Salami and hard cheeses in food drops

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Salami and hard cheeses in food drops

Postby onward » Tue 15 Nov, 2016 6:13 pm

Wandering the length of the AAWT starting in Feb 2017, and I am just wondering if salami and hard cheeses are viable options in food drops that might be in place 6-10 weeks before being used. Any thoughts on such matters?
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Re: Salami and hard cheeses in food drops

Postby MartyGwynne » Thu 17 Nov, 2016 9:57 pm

Umm I think it will get too hot for too long and may go off or not be at its best as they are usually sold refrigerated. If you want a meat fix I would try one of the jerky products or the salami type sticks which are sold unrefridgerated. If you can stash your food in a shady spot (maybe underground) where it can stay cooler you might be able to store salami and hard cheese. Just make sure you pack them well and seperatly so they don't spoil you other food.
I hope that helps you..
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Re: Salami and hard cheeses in food drops

Postby Eremophila » Mon 28 Nov, 2016 12:37 pm

The Chinese-style sausage that is sold unrefrigerated, should be ok.

Kraft cheddar in the blue box......maybe if it's sealed really well, might sweat a bit Likewise for Laughing Cow.

Try stashing some in your backyard now and see what works!
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Re: Salami and hard cheeses in food drops

Postby Mark F » Mon 28 Nov, 2016 1:02 pm

For salami look for the small 250g whole units that are marked "Pasturised, heat treated". These are Don Pepperoni and White Hungarian? varieties available at supermarkets. I have placed these in food drops without a problem. You will see many salamis with "NOT heat treated" on their labels - these will go off.

For cheese just go for a hard well aged cheddar or parmesan etc. It may sweat a little but will still be fine.

Try to make sure you place your drops in a well shaded location to avoid direct sunlight to keep temperatures as low as possible.
"Perfection is attained not when there is nothing more to add, but when there is nothing more to remove".
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Re: Salami and hard cheeses in food drops

Postby MeanderingFlyFisher » Mon 28 Nov, 2016 6:43 pm

Mark F wrote:For salami look for the small 250g whole units that are marked "Pasturised, heat treated". These are Don Pepperoni and White Hungarian? varieties available at supermarkets. I have placed these in food drops without a problem. You will see many salamis with "NOT heat treated" on their labels - these will go off.
.


Mark,I was under the impression the opposite to what you say and have never had any problems.
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Re: Salami and hard cheeses in food drops

Postby onward » Tue 29 Nov, 2016 5:58 pm

Thanks for the great suggestions. Will try a few types in a shaded spot in backyard over the next month or so and see what happens! There is only so much tuna/salmon I can eat for lunch!!
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Re: Salami and hard cheeses in food drops

Postby Strider » Tue 29 Nov, 2016 9:35 pm

MeanderingFlyFisher wrote:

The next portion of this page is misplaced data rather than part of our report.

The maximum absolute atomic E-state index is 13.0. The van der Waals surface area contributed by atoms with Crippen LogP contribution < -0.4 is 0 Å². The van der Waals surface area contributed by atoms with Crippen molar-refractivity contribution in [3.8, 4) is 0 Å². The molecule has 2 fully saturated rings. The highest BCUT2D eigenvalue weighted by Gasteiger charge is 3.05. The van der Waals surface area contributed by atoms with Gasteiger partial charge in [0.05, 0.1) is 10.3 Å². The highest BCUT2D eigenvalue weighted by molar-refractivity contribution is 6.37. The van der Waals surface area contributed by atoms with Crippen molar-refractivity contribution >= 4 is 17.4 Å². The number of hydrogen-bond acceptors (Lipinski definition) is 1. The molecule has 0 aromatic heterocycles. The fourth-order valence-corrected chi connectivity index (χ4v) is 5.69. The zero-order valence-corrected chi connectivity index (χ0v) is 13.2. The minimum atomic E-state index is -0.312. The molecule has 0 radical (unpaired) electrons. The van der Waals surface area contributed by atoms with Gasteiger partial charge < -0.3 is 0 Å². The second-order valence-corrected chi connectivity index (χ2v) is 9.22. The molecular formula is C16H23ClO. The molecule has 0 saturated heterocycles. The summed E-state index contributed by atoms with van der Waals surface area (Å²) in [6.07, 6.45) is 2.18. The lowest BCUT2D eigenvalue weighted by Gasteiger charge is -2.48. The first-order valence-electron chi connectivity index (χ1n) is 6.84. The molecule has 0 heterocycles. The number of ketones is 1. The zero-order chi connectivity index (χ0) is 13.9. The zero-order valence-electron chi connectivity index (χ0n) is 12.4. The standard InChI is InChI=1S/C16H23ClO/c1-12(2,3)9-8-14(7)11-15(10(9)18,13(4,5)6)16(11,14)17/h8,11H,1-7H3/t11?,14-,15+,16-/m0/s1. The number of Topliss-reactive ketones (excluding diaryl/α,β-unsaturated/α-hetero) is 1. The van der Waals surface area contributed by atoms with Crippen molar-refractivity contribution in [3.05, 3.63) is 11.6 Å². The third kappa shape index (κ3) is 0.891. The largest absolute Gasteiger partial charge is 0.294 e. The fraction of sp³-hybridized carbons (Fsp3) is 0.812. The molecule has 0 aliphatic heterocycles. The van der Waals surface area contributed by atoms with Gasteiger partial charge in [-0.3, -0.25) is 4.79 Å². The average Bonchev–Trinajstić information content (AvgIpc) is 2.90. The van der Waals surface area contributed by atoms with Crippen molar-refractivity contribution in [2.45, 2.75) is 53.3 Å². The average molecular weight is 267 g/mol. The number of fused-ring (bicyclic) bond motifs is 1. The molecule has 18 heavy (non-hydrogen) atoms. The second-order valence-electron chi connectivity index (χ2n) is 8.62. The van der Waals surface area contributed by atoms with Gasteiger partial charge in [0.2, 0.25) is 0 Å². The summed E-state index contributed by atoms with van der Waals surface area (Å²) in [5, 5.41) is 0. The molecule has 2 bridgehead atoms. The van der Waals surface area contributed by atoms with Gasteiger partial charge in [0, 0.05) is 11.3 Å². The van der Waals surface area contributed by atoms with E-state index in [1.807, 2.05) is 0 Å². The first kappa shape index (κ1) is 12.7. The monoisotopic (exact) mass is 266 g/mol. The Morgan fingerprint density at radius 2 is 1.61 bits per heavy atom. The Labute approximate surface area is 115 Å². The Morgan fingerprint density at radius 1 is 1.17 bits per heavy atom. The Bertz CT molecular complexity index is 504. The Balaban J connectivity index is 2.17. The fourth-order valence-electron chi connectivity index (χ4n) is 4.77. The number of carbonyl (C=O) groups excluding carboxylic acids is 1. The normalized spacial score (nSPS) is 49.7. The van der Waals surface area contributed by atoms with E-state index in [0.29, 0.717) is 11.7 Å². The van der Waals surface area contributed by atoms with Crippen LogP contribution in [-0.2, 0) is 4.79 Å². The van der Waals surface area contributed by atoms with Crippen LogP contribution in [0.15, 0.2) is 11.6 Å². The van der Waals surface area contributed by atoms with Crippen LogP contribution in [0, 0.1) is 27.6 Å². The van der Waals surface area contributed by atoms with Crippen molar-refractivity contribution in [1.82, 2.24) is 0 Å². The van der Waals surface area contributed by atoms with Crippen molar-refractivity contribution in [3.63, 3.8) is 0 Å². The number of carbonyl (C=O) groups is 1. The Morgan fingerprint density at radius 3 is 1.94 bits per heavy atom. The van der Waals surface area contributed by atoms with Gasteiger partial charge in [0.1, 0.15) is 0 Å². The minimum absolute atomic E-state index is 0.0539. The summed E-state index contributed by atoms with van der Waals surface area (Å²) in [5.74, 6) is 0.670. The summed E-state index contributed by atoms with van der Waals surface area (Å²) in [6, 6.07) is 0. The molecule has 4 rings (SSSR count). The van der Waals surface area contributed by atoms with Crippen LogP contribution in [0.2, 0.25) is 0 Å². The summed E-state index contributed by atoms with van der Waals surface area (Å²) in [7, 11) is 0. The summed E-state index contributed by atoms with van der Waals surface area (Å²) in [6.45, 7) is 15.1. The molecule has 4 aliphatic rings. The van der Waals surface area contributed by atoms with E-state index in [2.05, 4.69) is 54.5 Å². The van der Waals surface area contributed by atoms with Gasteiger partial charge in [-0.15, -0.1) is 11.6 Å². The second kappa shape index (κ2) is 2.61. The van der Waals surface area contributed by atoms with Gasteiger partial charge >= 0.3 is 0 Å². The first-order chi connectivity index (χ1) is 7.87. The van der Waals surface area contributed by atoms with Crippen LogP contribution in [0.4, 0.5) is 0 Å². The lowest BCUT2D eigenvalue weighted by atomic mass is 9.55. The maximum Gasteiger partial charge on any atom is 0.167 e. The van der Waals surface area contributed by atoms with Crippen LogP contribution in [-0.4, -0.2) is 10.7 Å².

Mark F wrote:For salami look for the small 250g whole units that are marked "Pasturised, heat treated". These are Don Pepperoni and White Hungarian? varieties available at supermarkets. I have placed these in food drops without a problem. You will see many salamis with "NOT heat treated" on their labels - these will go off.
.


Mark,I was under the impression the opposite to what you say and have never had any problems.

I was also under that impression MFF...that heat treated must be refridgerated and non-heat treated were shelf stable. Now I'm confused!

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Re: Salami and hard cheeses in food drops

Postby neilmny » Wed 30 Nov, 2016 10:53 am

Strider wrote:
MeanderingFlyFisher wrote:
Mark F wrote:For salami look for the small 250g whole units that are marked "Pasturised, heat treated". These are Don Pepperoni and White Hungarian? varieties available at supermarkets. I have placed these in food drops without a problem. You will see many salamis with "NOT heat treated" on their labels - these will go off.
.


Mark,I was under the impression the opposite to what you say and have never had any problems.

I was also under that impression MFF...that heat treated must be refridgerated and non-heat treated were shelf stable. Now I'm confused!


Same here.
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Re: Salami and hard cheeses in food drops

Postby Mark F » Sat 03 Dec, 2016 2:00 pm

I suspect there are arguments both ways. My thoughts are that heat treated salami, while it remains in the sealed plastic wrapper, is largely sterile similar to long life milk etc. This has certainly been my experience with food drops I have used with up to two months out in the wild. Once open it lasts about a week with peeling back the skin, slicing and then pulling the skin back over the cut surface.

With the non-heat treated salamis I expect that the "proper" ones, those you find hanging in delis, which build up a protective layer of "good" organisms will work but only if kept in appropriate conditions with reasonable air flow and suitable humidity. Once cut, the cut surface may be have a relatively short life before going off (a few days) and I would expect problems if they are stored for any length of time in anoxic conditions - eg wrapped in plastic in a sealed food drop container. I have no experience of the non-heat treated supermarket salamis which often feature cut surfaces and are sealed in plastic like the heat treated ones but I doubt they will keep as well as the others. I have seen pre-sliced salami (of unknown type) go off rather quickly.
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Re: Salami and hard cheeses in food drops

Postby taswegian » Fri 10 Feb, 2017 6:01 pm

@onward Not sure where you're at with this?
Years ago we tried taking salami on extended time outback Q'land.
Wife was pregnant. Ended up in Townsville Hospital!
I was mildly crook, not so her.

I still eat salami, but only if I know it hasn't been carted across country.

What ever is said above I don't critise, but merely share my experience,
It's one I'd never want anyone to endure.

Take care and consider alternatives is my only suggestion.

Cheese. I'd take seriously hard cheese and expect (hope) that to endure and enjoy.